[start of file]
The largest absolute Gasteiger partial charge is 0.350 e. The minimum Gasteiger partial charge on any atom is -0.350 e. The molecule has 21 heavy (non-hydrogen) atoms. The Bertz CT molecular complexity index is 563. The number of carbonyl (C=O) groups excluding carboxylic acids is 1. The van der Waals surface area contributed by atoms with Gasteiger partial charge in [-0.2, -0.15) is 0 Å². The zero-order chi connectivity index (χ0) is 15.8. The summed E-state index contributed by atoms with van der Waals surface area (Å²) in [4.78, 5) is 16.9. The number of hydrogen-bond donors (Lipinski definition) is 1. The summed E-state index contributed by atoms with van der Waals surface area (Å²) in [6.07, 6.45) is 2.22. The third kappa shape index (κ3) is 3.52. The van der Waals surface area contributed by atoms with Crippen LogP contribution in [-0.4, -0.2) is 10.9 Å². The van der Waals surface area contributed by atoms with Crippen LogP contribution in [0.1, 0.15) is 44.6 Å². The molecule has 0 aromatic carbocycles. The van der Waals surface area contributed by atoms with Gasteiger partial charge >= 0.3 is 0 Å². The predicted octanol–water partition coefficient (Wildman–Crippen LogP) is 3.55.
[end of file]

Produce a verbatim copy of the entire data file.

The largest absolute Gasteiger partial charge is 0.350 e. The minimum Gasteiger partial charge on any atom is -0.350 e. The molecule has 21 heavy (non-hydrogen) atoms. The Bertz CT molecular complexity index is 563. The number of carbonyl (C=O) groups excluding carboxylic acids is 1. The van der Waals surface area contributed by atoms with Gasteiger partial charge in [-0.2, -0.15) is 0 Å². The zero-order chi connectivity index (χ0) is 15.8. The summed E-state index contributed by atoms with van der Waals surface area (Å²) in [4.78, 5) is 16.9. The number of hydrogen-bond donors (Lipinski definition) is 1. The summed E-state index contributed by atoms with van der Waals surface area (Å²) in [6.07, 6.45) is 2.22. The third kappa shape index (κ3) is 3.52. The van der Waals surface area contributed by atoms with Crippen LogP contribution in [-0.4, -0.2) is 10.9 Å². The van der Waals surface area contributed by atoms with Crippen LogP contribution in [0.1, 0.15) is 44.6 Å². The molecule has 0 aromatic carbocycles. The van der Waals surface area contributed by atoms with Gasteiger partial charge >= 0.3 is 0 Å². The predicted octanol–water partition coefficient (Wildman–Crippen LogP) is 3.55.